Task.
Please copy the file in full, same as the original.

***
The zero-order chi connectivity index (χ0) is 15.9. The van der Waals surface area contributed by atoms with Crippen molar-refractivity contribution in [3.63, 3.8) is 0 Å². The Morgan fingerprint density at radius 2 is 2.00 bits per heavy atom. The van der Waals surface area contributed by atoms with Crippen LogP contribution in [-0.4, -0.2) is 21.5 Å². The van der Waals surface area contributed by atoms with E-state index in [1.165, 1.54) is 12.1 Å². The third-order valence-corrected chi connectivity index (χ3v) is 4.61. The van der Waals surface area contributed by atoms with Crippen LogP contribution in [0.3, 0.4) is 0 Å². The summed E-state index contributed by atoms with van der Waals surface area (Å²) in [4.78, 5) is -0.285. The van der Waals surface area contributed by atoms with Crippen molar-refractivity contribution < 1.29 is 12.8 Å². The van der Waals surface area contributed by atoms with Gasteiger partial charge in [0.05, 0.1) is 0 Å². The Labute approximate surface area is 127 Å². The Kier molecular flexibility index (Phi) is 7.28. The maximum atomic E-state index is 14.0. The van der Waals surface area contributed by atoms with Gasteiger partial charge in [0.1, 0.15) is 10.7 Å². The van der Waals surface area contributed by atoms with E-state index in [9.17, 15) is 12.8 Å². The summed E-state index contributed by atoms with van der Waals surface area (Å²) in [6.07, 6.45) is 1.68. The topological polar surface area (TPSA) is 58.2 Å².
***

The zero-order chi connectivity index (χ0) is 15.9. The van der Waals surface area contributed by atoms with Crippen molar-refractivity contribution in [3.63, 3.8) is 0 Å². The Morgan fingerprint density at radius 2 is 2.00 bits per heavy atom. The van der Waals surface area contributed by atoms with Crippen LogP contribution in [-0.4, -0.2) is 21.5 Å². The van der Waals surface area contributed by atoms with E-state index in [1.165, 1.54) is 12.1 Å². The third-order valence-corrected chi connectivity index (χ3v) is 4.61. The van der Waals surface area contributed by atoms with Crippen LogP contribution in [0.3, 0.4) is 0 Å². The summed E-state index contributed by atoms with van der Waals surface area (Å²) in [4.78, 5) is -0.285. The van der Waals surface area contributed by atoms with Crippen molar-refractivity contribution < 1.29 is 12.8 Å². The van der Waals surface area contributed by atoms with Gasteiger partial charge in [0.05, 0.1) is 0 Å². The Labute approximate surface area is 127 Å². The Kier molecular flexibility index (Phi) is 7.28. The maximum atomic E-state index is 14.0. The van der Waals surface area contributed by atoms with Gasteiger partial charge in [0.1, 0.15) is 10.7 Å². The van der Waals surface area contributed by atoms with E-state index in [9.17, 15) is 12.8 Å². The summed E-state index contributed by atoms with van der Waals surface area (Å²) in [6.07, 6.45) is 1.68. The topological polar surface area (TPSA) is 58.2 Å².